Last month, Hyundai announced the highly-anticipated Santa Cruz pickup would go into production at the company’s plant in Montgomery, Alabama beginning in 2021.
At the time, the automaker didn’t say much about the model except it was aimed at Millennials who “want all the traditional attributes of a compact utility vehicle, but need the day-to-day versatility of an open bed.”
That isn’t much to go on and it’s been almost five years since the concept was introduced at the 2015 North American International Auto Show. The delay has provoked questions about whether or not the concept’s styling would carry over to the production model and now we have some answers as a prototype was spotted by a Road Test reader in South Korea.
The pickup truck is dressed in heavy camouflage, but it appears larger than the concept as it features as crew cab configuration rather than an extended cab setup. That’s a significant change, but it isn’t too much of a surprise as Americans love crew cab pickups and models such as the Jeep Gladiator and Honda Ridgeline don’t even offer a single or extended cab variant.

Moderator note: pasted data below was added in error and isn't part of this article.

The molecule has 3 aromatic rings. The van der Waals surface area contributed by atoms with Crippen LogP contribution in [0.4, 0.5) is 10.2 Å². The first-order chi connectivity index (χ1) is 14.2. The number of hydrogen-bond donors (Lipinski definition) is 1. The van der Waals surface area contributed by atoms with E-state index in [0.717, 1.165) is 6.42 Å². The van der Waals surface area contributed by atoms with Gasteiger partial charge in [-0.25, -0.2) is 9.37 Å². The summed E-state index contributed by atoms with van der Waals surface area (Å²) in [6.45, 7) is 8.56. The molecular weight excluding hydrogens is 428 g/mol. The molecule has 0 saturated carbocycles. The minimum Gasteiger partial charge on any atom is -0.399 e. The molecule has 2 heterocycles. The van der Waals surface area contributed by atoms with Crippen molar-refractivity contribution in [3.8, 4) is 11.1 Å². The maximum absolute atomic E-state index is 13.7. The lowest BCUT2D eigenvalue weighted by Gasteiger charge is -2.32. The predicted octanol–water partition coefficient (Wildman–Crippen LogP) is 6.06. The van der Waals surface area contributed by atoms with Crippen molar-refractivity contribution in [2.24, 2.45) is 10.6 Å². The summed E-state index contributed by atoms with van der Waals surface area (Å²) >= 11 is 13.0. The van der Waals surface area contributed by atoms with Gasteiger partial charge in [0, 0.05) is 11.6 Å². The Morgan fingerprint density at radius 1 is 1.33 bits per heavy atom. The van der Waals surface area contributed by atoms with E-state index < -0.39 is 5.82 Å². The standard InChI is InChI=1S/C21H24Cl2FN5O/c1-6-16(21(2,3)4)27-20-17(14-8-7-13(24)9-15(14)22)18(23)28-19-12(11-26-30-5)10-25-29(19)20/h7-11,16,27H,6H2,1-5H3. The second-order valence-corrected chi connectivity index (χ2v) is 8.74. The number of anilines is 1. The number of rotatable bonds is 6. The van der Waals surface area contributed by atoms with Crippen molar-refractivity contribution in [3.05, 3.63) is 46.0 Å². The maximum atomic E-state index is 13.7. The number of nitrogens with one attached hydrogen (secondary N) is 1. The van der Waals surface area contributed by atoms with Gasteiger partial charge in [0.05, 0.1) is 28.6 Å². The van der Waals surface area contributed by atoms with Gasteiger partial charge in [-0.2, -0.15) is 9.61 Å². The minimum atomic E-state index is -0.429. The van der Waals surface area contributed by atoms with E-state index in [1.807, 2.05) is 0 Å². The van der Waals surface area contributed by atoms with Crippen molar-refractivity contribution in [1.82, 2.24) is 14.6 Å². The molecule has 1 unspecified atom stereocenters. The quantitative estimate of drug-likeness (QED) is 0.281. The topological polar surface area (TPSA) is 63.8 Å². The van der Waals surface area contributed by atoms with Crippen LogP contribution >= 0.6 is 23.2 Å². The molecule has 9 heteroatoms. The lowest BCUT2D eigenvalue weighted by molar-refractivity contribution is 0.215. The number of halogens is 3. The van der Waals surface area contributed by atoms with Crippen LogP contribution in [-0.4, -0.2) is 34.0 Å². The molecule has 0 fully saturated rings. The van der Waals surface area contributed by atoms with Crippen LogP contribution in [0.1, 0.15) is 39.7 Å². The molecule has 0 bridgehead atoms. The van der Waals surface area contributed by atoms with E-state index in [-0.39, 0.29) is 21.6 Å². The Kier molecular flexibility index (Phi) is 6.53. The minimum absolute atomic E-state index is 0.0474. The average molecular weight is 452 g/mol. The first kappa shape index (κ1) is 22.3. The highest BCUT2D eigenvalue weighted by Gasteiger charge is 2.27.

While the crew cab configuration is new, the rest of the design will apparently echo the concept. Some details many change, but the photos show a nearly vertical front fascia and rounded body work. We can also get a glimpse of sloping C-pillars and some angular accents on the doors. Both are nods to the concept, but unfortunately there isn’t much else we can make out.
Little is known about the pickup and there have been conflicting reports on whether the Santa Cruz will be based on the Tucson or Santa Fe. However, given that the Santa Fe is also produced in Alabama, it seems like a natural candidate.
If that’s the case, the Santa Cruze could be offered with two four-cylinder engines including an entry-level 2.4-liter unit developing 185 hp (138 kW / 188 PS) and 178 lb-ft (241 Nm) of torque. There could also be a turbocharged 2.0-liter with 235 hp (175 kW / 238 PS) and 260 lb-ft (352 Nm) of torque.